Political action is embedded in everyday happenings, and a vote for change can take many forms. Whether you write-in, call-in, send e-mail or just talk to your neighbors about political change, YOU VOTE EVERY TIME YOU MAKE A PURCHASE. Tell your local store managers that you want to see more local products for sale.
The Farm Bill and Beyond
January 13, 2010
More than a year after the U.S. Congress enacted a new multi-year farm bill (the Food, Conservation and Energy Act of 2008), the politics of agriculture in Washington have been substantially reshuffled. Proposed climate change legislation has confronted the farm bloc with issues that received scant attention in the farm bill itself. At the same time, the congressional energy committees and the Environmental Protection Agency (EPA)-not the traditional guardians of agriculture-have taken the lead in shaping climate and biofuels policies that could have long-term impacts on farmers. At the White House, President Obama has proposed cutting some key subsidies, and he has signaled interest in aligning himself-at least symbolically-with a grass roots movement that supports "sustainable agriculture" and "healthy foods." These developments have moved long-standing tensions over agriculture policy to center stage.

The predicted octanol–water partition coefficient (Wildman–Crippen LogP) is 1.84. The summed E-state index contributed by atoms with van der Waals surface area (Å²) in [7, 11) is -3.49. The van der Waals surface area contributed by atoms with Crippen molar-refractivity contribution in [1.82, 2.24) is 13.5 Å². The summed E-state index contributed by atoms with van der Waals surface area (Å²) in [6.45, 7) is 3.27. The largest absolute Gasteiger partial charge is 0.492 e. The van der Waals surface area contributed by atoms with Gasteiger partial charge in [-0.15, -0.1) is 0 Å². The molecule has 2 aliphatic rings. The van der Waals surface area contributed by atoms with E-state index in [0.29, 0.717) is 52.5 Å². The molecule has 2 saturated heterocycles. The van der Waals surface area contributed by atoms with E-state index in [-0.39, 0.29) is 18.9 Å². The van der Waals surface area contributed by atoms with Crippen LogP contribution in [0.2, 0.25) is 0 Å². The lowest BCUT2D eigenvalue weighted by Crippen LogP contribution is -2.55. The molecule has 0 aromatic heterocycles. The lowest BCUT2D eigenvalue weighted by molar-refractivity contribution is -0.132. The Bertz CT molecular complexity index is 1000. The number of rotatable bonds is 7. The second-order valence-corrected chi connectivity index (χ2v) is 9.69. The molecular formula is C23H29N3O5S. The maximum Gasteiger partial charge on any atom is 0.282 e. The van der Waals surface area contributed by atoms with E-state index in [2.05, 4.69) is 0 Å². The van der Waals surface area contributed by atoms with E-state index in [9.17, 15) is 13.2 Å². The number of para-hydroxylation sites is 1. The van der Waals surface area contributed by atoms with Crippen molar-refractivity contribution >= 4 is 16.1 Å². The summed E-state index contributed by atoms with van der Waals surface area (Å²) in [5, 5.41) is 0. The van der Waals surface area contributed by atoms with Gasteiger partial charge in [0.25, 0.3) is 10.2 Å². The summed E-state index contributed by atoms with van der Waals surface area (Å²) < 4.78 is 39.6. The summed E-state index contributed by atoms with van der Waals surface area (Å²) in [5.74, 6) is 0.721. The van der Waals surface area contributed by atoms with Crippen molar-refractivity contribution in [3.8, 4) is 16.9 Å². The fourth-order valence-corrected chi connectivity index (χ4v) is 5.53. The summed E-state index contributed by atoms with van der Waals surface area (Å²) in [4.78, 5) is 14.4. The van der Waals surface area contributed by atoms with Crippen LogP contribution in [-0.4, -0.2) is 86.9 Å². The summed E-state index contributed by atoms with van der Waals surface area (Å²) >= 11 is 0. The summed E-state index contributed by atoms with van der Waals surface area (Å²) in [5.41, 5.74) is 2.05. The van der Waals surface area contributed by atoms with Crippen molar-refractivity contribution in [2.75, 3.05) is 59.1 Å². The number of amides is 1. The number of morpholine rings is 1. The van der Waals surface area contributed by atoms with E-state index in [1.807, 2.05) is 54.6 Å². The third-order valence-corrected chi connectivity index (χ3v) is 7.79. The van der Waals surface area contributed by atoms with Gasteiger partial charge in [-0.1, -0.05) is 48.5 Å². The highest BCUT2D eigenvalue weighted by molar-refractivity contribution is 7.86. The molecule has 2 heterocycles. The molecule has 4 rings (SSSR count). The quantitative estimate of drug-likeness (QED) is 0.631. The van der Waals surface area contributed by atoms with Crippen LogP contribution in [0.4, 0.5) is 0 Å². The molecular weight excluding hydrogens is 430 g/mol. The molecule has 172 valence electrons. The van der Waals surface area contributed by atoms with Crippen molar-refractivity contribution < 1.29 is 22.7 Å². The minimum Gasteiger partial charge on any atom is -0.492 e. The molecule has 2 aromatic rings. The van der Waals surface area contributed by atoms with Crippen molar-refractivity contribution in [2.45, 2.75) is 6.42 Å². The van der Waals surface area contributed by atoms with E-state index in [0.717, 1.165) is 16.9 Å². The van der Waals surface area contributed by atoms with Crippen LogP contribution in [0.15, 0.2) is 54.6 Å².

This paper by agricultural commentator and former GMF Transatlantic Fellow Dan Morgan examines these tensions in the context of the 2008 farm bill, with a view to setting the stage for the next phase of the debate in the United States and Europe over climate, energy, farm subsidies, food safety, trade, and agricultural aid to farmers in developing countries.
| Prodding the Liberal Agenda With a Pitchfork (August, 2009)|
** Excerpt: In the case of the food safety bill passed by the House on Thursday, Peterson worked behind the scenes to limit new FDA powers to make farmers keep records to help trace food-borne illnesses. And in regulating small growers and organic farmers, the FDA will now have to consider the impact the new rules will have on them.
All this shows that the Agracrats are a force to be reckoned with. When the Obama administration proposed phasing out a principal farm subsidy over three years for all except the smallest farmers, Peterson pronounced it "dead on arrival," then said, "We might cremate it."
Spoken like a true Agracrat.